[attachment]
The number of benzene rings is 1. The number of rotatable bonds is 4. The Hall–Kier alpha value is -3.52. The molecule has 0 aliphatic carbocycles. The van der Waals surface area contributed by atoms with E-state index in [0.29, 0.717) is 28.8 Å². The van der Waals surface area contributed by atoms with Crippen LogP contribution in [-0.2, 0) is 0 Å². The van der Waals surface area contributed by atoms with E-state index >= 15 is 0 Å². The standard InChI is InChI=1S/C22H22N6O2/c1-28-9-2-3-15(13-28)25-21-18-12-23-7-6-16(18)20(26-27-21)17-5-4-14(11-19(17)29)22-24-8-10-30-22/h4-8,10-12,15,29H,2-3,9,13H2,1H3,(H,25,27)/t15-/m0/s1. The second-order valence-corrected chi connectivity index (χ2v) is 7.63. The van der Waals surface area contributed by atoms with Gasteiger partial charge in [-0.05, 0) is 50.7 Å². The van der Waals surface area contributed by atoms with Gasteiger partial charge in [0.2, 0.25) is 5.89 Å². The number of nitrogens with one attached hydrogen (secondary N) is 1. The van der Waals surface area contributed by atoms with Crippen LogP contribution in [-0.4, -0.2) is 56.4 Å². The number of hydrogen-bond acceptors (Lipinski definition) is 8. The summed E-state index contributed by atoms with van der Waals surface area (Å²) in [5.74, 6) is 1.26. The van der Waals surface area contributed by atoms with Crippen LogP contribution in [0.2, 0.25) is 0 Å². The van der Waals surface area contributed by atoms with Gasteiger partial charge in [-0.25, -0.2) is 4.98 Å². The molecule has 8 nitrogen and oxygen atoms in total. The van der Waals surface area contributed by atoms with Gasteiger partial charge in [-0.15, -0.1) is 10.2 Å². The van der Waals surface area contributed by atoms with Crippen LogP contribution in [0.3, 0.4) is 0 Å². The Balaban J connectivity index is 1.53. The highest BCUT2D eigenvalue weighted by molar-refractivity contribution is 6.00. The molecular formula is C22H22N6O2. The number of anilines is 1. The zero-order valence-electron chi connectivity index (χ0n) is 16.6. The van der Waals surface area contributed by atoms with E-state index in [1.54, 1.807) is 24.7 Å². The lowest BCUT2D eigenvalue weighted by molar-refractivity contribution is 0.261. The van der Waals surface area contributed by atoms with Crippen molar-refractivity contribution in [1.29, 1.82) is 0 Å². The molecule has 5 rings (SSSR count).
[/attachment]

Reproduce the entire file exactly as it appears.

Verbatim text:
The number of benzene rings is 1. The number of rotatable bonds is 4. The Hall–Kier alpha value is -3.52. The molecule has 0 aliphatic carbocycles. The van der Waals surface area contributed by atoms with E-state index in [0.29, 0.717) is 28.8 Å². The van der Waals surface area contributed by atoms with Crippen LogP contribution in [-0.2, 0) is 0 Å². The van der Waals surface area contributed by atoms with E-state index >= 15 is 0 Å². The standard InChI is InChI=1S/C22H22N6O2/c1-28-9-2-3-15(13-28)25-21-18-12-23-7-6-16(18)20(26-27-21)17-5-4-14(11-19(17)29)22-24-8-10-30-22/h4-8,10-12,15,29H,2-3,9,13H2,1H3,(H,25,27)/t15-/m0/s1. The second-order valence-corrected chi connectivity index (χ2v) is 7.63. The van der Waals surface area contributed by atoms with Gasteiger partial charge in [-0.05, 0) is 50.7 Å². The van der Waals surface area contributed by atoms with Gasteiger partial charge in [0.2, 0.25) is 5.89 Å². The number of nitrogens with one attached hydrogen (secondary N) is 1. The van der Waals surface area contributed by atoms with Crippen LogP contribution in [-0.4, -0.2) is 56.4 Å². The number of hydrogen-bond acceptors (Lipinski definition) is 8. The summed E-state index contributed by atoms with van der Waals surface area (Å²) in [5.74, 6) is 1.26. The van der Waals surface area contributed by atoms with Crippen LogP contribution in [0.2, 0.25) is 0 Å². The van der Waals surface area contributed by atoms with Gasteiger partial charge in [-0.25, -0.2) is 4.98 Å². The molecule has 8 nitrogen and oxygen atoms in total. The van der Waals surface area contributed by atoms with Gasteiger partial charge in [-0.15, -0.1) is 10.2 Å². The van der Waals surface area contributed by atoms with Crippen LogP contribution in [0.3, 0.4) is 0 Å². The Balaban J connectivity index is 1.53. The highest BCUT2D eigenvalue weighted by molar-refractivity contribution is 6.00. The molecular formula is C22H22N6O2. The number of anilines is 1. The zero-order valence-electron chi connectivity index (χ0n) is 16.6. The van der Waals surface area contributed by atoms with E-state index in [1.54, 1.807) is 24.7 Å². The lowest BCUT2D eigenvalue weighted by molar-refractivity contribution is 0.261. The van der Waals surface area contributed by atoms with Crippen molar-refractivity contribution in [1.29, 1.82) is 0 Å². The molecule has 5 rings (SSSR count).